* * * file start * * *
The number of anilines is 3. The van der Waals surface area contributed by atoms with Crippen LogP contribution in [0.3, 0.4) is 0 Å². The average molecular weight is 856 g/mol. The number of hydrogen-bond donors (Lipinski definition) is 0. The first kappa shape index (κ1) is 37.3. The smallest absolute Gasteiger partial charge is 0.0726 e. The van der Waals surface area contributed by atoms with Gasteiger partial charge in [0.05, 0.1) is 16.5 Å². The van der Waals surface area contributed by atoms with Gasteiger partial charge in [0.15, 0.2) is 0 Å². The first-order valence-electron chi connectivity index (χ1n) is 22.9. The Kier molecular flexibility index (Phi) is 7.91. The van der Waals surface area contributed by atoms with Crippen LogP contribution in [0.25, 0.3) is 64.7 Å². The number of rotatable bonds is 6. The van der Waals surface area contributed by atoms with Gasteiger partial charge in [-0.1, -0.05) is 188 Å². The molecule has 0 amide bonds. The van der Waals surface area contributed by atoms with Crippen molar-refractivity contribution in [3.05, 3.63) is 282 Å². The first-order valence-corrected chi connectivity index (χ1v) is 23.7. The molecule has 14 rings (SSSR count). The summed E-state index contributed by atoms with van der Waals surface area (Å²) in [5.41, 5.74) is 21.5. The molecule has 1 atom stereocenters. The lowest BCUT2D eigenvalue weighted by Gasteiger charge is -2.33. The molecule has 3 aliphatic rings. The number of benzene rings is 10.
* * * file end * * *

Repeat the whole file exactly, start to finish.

The number of anilines is 3. The van der Waals surface area contributed by atoms with Crippen LogP contribution in [0.3, 0.4) is 0 Å². The average molecular weight is 856 g/mol. The number of hydrogen-bond donors (Lipinski definition) is 0. The first kappa shape index (κ1) is 37.3. The smallest absolute Gasteiger partial charge is 0.0726 e. The van der Waals surface area contributed by atoms with Gasteiger partial charge in [0.05, 0.1) is 16.5 Å². The van der Waals surface area contributed by atoms with Gasteiger partial charge in [0.15, 0.2) is 0 Å². The first-order valence-electron chi connectivity index (χ1n) is 22.9. The Kier molecular flexibility index (Phi) is 7.91. The van der Waals surface area contributed by atoms with Crippen LogP contribution in [0.25, 0.3) is 64.7 Å². The number of rotatable bonds is 6. The van der Waals surface area contributed by atoms with Gasteiger partial charge in [-0.1, -0.05) is 188 Å². The molecule has 0 amide bonds. The van der Waals surface area contributed by atoms with Crippen molar-refractivity contribution in [3.05, 3.63) is 282 Å². The first-order valence-corrected chi connectivity index (χ1v) is 23.7. The molecule has 14 rings (SSSR count). The summed E-state index contributed by atoms with van der Waals surface area (Å²) in [5.41, 5.74) is 21.5. The molecule has 1 atom stereocenters. The lowest BCUT2D eigenvalue weighted by Gasteiger charge is -2.33. The molecule has 3 aliphatic rings. The number of benzene rings is 10.